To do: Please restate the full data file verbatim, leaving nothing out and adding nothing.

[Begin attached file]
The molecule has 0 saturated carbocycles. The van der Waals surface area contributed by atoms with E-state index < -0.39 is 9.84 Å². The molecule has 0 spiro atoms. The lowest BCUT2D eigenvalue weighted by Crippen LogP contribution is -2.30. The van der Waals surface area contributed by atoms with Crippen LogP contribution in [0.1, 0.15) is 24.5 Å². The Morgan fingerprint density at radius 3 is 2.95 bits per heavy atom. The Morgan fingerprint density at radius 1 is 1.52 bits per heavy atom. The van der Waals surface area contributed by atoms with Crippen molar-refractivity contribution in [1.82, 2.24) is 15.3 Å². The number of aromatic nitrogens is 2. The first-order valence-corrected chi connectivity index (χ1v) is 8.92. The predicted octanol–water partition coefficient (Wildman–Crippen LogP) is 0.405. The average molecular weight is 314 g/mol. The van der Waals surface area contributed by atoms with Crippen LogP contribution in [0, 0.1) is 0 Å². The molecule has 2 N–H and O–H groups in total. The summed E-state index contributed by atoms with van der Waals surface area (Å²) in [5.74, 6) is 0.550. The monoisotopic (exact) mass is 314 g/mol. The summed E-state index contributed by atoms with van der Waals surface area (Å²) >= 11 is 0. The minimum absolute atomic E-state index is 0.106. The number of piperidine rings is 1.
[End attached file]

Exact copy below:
The molecule has 0 saturated carbocycles. The van der Waals surface area contributed by atoms with E-state index < -0.39 is 9.84 Å². The molecule has 0 spiro atoms. The lowest BCUT2D eigenvalue weighted by Crippen LogP contribution is -2.30. The van der Waals surface area contributed by atoms with Crippen LogP contribution in [0.1, 0.15) is 24.5 Å². The Morgan fingerprint density at radius 3 is 2.95 bits per heavy atom. The Morgan fingerprint density at radius 1 is 1.52 bits per heavy atom. The van der Waals surface area contributed by atoms with Crippen molar-refractivity contribution in [1.82, 2.24) is 15.3 Å². The number of aromatic nitrogens is 2. The first-order valence-corrected chi connectivity index (χ1v) is 8.92. The predicted octanol–water partition coefficient (Wildman–Crippen LogP) is 0.405. The average molecular weight is 314 g/mol. The van der Waals surface area contributed by atoms with Crippen LogP contribution in [0, 0.1) is 0 Å². The molecule has 2 N–H and O–H groups in total. The summed E-state index contributed by atoms with van der Waals surface area (Å²) in [5.74, 6) is 0.550. The monoisotopic (exact) mass is 314 g/mol. The summed E-state index contributed by atoms with van der Waals surface area (Å²) >= 11 is 0. The minimum absolute atomic E-state index is 0.106. The number of piperidine rings is 1.